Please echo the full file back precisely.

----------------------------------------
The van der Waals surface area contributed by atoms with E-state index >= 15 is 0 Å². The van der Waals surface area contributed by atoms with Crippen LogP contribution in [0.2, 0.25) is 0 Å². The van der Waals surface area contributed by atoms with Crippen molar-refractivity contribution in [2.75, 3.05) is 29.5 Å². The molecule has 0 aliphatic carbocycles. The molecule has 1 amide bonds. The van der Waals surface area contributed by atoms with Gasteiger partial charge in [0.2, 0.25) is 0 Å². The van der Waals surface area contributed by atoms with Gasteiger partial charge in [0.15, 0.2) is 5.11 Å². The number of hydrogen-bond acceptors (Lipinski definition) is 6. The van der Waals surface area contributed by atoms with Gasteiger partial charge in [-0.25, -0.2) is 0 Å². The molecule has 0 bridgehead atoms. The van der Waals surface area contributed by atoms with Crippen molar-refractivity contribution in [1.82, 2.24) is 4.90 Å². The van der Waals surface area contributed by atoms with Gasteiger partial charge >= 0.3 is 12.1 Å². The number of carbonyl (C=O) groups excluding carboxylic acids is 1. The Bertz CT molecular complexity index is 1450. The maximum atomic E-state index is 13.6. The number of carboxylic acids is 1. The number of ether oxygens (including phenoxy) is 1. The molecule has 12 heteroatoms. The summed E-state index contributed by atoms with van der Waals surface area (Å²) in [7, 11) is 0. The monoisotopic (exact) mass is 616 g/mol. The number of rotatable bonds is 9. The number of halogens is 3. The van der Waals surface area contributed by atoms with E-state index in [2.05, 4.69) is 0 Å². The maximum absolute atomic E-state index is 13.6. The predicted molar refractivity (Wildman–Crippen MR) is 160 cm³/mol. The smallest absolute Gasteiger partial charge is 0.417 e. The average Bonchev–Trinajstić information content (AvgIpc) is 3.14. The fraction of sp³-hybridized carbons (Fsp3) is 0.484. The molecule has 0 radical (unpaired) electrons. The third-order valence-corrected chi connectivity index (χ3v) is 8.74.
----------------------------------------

The van der Waals surface area contributed by atoms with E-state index >= 15 is 0 Å². The van der Waals surface area contributed by atoms with Crippen LogP contribution in [0.2, 0.25) is 0 Å². The van der Waals surface area contributed by atoms with Crippen molar-refractivity contribution in [2.75, 3.05) is 29.5 Å². The molecule has 0 aliphatic carbocycles. The molecule has 1 amide bonds. The van der Waals surface area contributed by atoms with Gasteiger partial charge in [0.2, 0.25) is 0 Å². The van der Waals surface area contributed by atoms with Gasteiger partial charge in [0.15, 0.2) is 5.11 Å². The number of hydrogen-bond acceptors (Lipinski definition) is 6. The van der Waals surface area contributed by atoms with Gasteiger partial charge in [-0.25, -0.2) is 0 Å². The molecule has 0 bridgehead atoms. The van der Waals surface area contributed by atoms with Crippen molar-refractivity contribution in [1.82, 2.24) is 4.90 Å². The van der Waals surface area contributed by atoms with Gasteiger partial charge >= 0.3 is 12.1 Å². The number of carbonyl (C=O) groups excluding carboxylic acids is 1. The Bertz CT molecular complexity index is 1450. The maximum atomic E-state index is 13.6. The number of carboxylic acids is 1. The number of ether oxygens (including phenoxy) is 1. The molecule has 12 heteroatoms. The summed E-state index contributed by atoms with van der Waals surface area (Å²) in [7, 11) is 0. The monoisotopic (exact) mass is 616 g/mol. The number of rotatable bonds is 9. The number of halogens is 3. The van der Waals surface area contributed by atoms with E-state index in [2.05, 4.69) is 0 Å². The maximum absolute atomic E-state index is 13.6. The predicted molar refractivity (Wildman–Crippen MR) is 160 cm³/mol. The smallest absolute Gasteiger partial charge is 0.417 e. The average Bonchev–Trinajstić information content (AvgIpc) is 3.14. The fraction of sp³-hybridized carbons (Fsp3) is 0.484. The molecule has 0 radical (unpaired) electrons. The third-order valence-corrected chi connectivity index (χ3v) is 8.74.